Letter to the Editor: The effect of sand/aggregate mine on property values

As a North Portola resident, I was alarmed and horrified to receive notification in late November that Plumas County is considering a permit to allow a massive mining operation in my backyard. The location of the proposed open pit mine is 60 feet from my backdoor. Such a venture endangers local citizens on so many levels. This is an issue beyond generating income for the County.

What creates a city, a community, or a county? It is way more than roads, buildings, or utilities. People make a city, a community, a county. Without people the physical infrastructure has no use. It is called a “ghost town.” The infrastructure that people create allows the physical infrastructure to work.

North Portola is filled with people that make the physical infrastructure viable: doctors, nurses, teachers, forest service employees, first responders, utilities personnel, pest control providers, building contractors, local school and FRC staff, business owners, and many more. These people make a difference. They are responsible. They work hard to promote community development and integrity. They live and work locally. They invested in Plumas County. Plumas County approved their building locations and, in many instances, well locations. Plumas County needs to honor their dedication by keeping their home investments safe.

Research has been done to illustrate the impact of open gravel pits on property values. Diane Hite, an economics professor at Auburn University in 2006, authored such a study. In “Impact of Operational Gravel Pit on House Values,” she found a definite statistical correlation between property distance from gravel pits and property sale price.


Findings include:
Adjacent to a pit–30% loss in value,

One mile away–14.5% loss, Two miles away–8.9% loss, and Three miles away–4.9% loss.

North Portola homes and property would lose 30% to 14.5% of their current property value given their closeness to the proposed open pit mine site. The two- to three-mile category would encompass the entire town of Portola with losses of 8.9% to 4.9%.

Reasons for loss of home value would include:

  1. Drinking water contamination,
  2. Aquifer depletion with subsequent loss of residential wells,
  3. Intolerable noise pollution damaging mental, physical and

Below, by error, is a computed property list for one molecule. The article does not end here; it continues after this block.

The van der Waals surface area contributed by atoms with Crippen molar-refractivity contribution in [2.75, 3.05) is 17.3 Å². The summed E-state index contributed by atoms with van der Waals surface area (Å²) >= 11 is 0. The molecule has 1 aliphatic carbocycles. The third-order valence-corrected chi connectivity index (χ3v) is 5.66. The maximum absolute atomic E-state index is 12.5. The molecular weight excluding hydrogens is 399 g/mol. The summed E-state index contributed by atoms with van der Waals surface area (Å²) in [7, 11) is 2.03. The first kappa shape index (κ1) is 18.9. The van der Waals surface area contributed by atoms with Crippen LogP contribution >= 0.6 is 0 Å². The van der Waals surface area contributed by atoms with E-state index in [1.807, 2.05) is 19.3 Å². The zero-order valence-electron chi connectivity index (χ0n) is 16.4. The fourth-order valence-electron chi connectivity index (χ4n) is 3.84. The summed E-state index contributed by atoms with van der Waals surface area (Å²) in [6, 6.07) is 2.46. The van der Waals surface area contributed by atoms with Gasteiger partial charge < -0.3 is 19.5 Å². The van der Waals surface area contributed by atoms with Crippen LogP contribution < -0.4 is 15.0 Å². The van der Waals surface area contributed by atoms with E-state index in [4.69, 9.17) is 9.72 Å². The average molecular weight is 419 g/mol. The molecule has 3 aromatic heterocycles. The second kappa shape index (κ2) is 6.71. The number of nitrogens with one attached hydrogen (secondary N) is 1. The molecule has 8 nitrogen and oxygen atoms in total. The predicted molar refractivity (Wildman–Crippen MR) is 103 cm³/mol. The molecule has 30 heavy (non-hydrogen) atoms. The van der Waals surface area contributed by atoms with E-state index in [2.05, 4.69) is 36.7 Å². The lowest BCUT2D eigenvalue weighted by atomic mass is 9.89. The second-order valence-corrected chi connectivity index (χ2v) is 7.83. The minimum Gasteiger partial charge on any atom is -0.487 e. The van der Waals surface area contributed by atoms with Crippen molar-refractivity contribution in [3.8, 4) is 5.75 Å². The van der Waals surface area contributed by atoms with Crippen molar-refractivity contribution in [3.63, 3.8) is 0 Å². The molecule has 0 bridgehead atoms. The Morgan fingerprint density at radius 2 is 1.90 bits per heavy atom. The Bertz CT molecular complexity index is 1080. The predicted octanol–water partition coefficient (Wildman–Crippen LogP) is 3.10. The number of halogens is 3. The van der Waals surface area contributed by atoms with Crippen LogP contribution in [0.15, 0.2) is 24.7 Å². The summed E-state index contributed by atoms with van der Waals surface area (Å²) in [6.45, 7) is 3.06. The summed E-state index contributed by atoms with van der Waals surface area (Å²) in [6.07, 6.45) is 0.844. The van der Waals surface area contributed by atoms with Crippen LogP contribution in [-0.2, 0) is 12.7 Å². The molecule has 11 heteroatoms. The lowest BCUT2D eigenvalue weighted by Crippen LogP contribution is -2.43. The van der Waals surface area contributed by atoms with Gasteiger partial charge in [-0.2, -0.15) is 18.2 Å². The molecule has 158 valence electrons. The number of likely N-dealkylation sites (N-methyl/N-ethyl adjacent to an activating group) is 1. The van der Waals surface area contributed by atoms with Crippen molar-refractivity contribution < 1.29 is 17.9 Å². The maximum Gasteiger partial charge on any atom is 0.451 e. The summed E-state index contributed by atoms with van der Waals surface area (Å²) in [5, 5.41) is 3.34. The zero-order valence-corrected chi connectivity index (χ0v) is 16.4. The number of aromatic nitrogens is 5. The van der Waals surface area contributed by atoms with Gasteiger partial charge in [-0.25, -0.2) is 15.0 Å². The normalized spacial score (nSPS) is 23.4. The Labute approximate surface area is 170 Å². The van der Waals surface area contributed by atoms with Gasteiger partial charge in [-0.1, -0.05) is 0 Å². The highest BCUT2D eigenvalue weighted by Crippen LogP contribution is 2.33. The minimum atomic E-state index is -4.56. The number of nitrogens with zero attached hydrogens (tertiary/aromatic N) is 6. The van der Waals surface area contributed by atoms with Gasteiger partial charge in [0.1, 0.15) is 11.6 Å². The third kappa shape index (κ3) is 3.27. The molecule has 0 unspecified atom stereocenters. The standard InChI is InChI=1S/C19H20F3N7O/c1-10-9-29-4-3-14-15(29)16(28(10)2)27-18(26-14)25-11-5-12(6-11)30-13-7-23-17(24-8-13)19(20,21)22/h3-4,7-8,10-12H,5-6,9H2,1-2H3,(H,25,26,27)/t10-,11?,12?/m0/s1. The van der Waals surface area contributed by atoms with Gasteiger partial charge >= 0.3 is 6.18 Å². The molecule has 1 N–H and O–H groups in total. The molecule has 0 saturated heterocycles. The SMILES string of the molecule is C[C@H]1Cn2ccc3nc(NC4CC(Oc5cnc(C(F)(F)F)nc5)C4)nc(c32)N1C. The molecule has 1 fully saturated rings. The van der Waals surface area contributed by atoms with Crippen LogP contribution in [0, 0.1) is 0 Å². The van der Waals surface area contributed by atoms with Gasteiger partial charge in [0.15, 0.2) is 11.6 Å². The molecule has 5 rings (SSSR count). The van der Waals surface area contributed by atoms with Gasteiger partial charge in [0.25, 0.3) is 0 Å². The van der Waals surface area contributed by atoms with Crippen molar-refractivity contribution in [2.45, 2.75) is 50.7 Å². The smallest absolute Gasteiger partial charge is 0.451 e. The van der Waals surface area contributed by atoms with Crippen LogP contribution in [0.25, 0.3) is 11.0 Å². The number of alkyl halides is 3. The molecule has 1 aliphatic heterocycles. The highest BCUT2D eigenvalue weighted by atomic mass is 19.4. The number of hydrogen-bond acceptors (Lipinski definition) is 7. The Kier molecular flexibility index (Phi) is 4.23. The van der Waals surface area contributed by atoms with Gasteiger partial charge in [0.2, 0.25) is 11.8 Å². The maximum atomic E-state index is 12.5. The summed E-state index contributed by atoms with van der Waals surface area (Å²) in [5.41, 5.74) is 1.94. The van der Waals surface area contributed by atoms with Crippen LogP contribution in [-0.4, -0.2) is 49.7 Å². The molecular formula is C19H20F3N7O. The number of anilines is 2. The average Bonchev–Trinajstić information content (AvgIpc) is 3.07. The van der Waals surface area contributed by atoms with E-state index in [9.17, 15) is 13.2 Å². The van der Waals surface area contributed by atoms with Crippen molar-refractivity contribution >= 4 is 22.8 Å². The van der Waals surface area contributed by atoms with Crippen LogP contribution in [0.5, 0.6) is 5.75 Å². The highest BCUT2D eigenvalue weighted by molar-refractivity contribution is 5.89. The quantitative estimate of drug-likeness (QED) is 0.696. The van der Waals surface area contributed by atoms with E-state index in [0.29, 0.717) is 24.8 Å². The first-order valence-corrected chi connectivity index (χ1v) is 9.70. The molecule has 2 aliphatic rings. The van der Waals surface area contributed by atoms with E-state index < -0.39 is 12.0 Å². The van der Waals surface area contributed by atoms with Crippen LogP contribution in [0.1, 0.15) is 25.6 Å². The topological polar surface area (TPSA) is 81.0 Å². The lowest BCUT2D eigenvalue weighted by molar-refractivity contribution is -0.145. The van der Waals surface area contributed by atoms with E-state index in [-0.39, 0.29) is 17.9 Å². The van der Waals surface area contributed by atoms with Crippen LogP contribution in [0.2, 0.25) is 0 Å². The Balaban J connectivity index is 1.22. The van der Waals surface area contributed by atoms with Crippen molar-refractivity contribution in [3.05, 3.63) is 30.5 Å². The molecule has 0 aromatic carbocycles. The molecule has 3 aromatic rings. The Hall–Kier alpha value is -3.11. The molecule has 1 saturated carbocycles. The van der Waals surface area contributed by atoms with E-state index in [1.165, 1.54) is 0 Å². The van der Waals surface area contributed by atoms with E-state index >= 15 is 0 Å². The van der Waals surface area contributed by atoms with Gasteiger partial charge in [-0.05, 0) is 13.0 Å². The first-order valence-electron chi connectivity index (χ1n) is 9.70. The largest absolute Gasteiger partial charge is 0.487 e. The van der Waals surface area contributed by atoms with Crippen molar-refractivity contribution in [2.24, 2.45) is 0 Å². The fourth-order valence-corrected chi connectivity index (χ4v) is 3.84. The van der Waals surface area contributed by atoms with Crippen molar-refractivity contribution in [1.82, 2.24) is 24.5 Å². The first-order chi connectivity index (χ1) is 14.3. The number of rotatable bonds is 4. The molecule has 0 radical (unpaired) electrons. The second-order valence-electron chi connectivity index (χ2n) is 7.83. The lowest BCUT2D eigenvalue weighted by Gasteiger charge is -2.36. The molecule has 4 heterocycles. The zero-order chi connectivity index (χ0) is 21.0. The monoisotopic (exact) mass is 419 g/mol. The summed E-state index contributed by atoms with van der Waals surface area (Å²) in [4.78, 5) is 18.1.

emotional health,

  4. Air quality degradation destroying citizen’s health,
  5. Light pollution annihilating country atmosphere,
  1. Vibrations of heavy equipment, dump truck transportation,and blasting degrading citizen’s well-being along with aggravating the existing earthquake fault line,
  2. Erosion and potential flooding from mine sediment pond,
  3. Fire danger, and
  4. Community safety

These are just a few reasons why a sand/aggregatemine with an asphalt plant, a lime plant, a rock crushing plant, on-site diesel storage for 10,000 gallons of fuel and 55 gallon-drums of hydraulic and transmission fluids along with a large sediment pond (450’) for particulates and potential toxins adjacent to a residential community is a terrible and harmful idea. The miners are requesting permission to use 50,000 gallons of water per day (the daily use for170 homes) as well. The specter of living near a mine of this size creates enormous mental, physical, and emotional stress for citizens.

Living in Plumas County has enriched the lives of North Portola Residents. Our living in Plumas County has enriched the County infrastructure and foundation. Plumas County must respect the investment that we have made. It is the County’s responsibility to Vote NO on this permit to create an extensive open pit mine (410’ cliffs covering 256 acres) which would destroy North Portola and the City of Portola as we know it. Choose to keep Plumas County and North Portola vibrant.



Valari Simison
Plumas County Resident, 42 years
Elementary School Teacher/Plumas County School District, 23 years Book Coordinator Eastern Plumas Angel Program, 6 years